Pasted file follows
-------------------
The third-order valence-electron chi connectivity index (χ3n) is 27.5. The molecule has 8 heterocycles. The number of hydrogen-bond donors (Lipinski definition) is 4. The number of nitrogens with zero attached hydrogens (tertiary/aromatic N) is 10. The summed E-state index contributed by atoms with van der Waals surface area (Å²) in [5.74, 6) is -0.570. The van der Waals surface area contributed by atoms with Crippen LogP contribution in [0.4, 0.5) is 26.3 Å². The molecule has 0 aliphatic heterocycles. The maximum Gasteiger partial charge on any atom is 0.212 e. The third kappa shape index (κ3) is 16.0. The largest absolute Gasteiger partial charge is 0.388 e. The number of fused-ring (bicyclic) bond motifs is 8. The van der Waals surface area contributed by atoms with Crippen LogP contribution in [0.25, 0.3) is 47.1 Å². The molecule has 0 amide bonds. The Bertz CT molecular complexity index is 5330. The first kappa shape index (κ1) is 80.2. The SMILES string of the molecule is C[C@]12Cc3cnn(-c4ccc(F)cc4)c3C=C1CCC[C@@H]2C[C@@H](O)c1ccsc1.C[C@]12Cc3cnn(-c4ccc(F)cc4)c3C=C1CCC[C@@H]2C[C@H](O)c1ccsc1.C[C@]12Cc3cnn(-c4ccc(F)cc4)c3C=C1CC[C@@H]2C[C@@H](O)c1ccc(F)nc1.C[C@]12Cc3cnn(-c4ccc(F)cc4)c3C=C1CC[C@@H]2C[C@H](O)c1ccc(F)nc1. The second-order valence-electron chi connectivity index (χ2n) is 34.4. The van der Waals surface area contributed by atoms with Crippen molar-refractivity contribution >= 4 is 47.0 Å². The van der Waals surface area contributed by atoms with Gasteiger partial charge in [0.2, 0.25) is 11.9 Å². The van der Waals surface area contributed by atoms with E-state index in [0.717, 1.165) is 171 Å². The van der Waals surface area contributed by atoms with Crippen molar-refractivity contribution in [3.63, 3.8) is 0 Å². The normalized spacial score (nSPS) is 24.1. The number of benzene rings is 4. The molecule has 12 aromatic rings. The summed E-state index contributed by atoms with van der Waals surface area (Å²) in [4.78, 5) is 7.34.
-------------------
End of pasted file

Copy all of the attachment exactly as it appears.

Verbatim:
The third-order valence-electron chi connectivity index (χ3n) is 27.5. The molecule has 8 heterocycles. The number of hydrogen-bond donors (Lipinski definition) is 4. The number of nitrogens with zero attached hydrogens (tertiary/aromatic N) is 10. The summed E-state index contributed by atoms with van der Waals surface area (Å²) in [5.74, 6) is -0.570. The van der Waals surface area contributed by atoms with Crippen LogP contribution in [0.4, 0.5) is 26.3 Å². The molecule has 0 aliphatic heterocycles. The maximum Gasteiger partial charge on any atom is 0.212 e. The third kappa shape index (κ3) is 16.0. The largest absolute Gasteiger partial charge is 0.388 e. The number of fused-ring (bicyclic) bond motifs is 8. The van der Waals surface area contributed by atoms with Crippen LogP contribution in [0.25, 0.3) is 47.1 Å². The molecule has 0 amide bonds. The Bertz CT molecular complexity index is 5330. The first kappa shape index (κ1) is 80.2. The SMILES string of the molecule is C[C@]12Cc3cnn(-c4ccc(F)cc4)c3C=C1CCC[C@@H]2C[C@@H](O)c1ccsc1.C[C@]12Cc3cnn(-c4ccc(F)cc4)c3C=C1CCC[C@@H]2C[C@H](O)c1ccsc1.C[C@]12Cc3cnn(-c4ccc(F)cc4)c3C=C1CC[C@@H]2C[C@@H](O)c1ccc(F)nc1.C[C@]12Cc3cnn(-c4ccc(F)cc4)c3C=C1CC[C@@H]2C[C@H](O)c1ccc(F)nc1. The second-order valence-electron chi connectivity index (χ2n) is 34.4. The van der Waals surface area contributed by atoms with Crippen molar-refractivity contribution >= 4 is 47.0 Å². The van der Waals surface area contributed by atoms with Gasteiger partial charge in [0.2, 0.25) is 11.9 Å². The van der Waals surface area contributed by atoms with E-state index in [0.717, 1.165) is 171 Å². The van der Waals surface area contributed by atoms with Crippen molar-refractivity contribution in [3.63, 3.8) is 0 Å². The normalized spacial score (nSPS) is 24.1. The number of benzene rings is 4. The molecule has 12 aromatic rings. The summed E-state index contributed by atoms with van der Waals surface area (Å²) in [4.78, 5) is 7.34.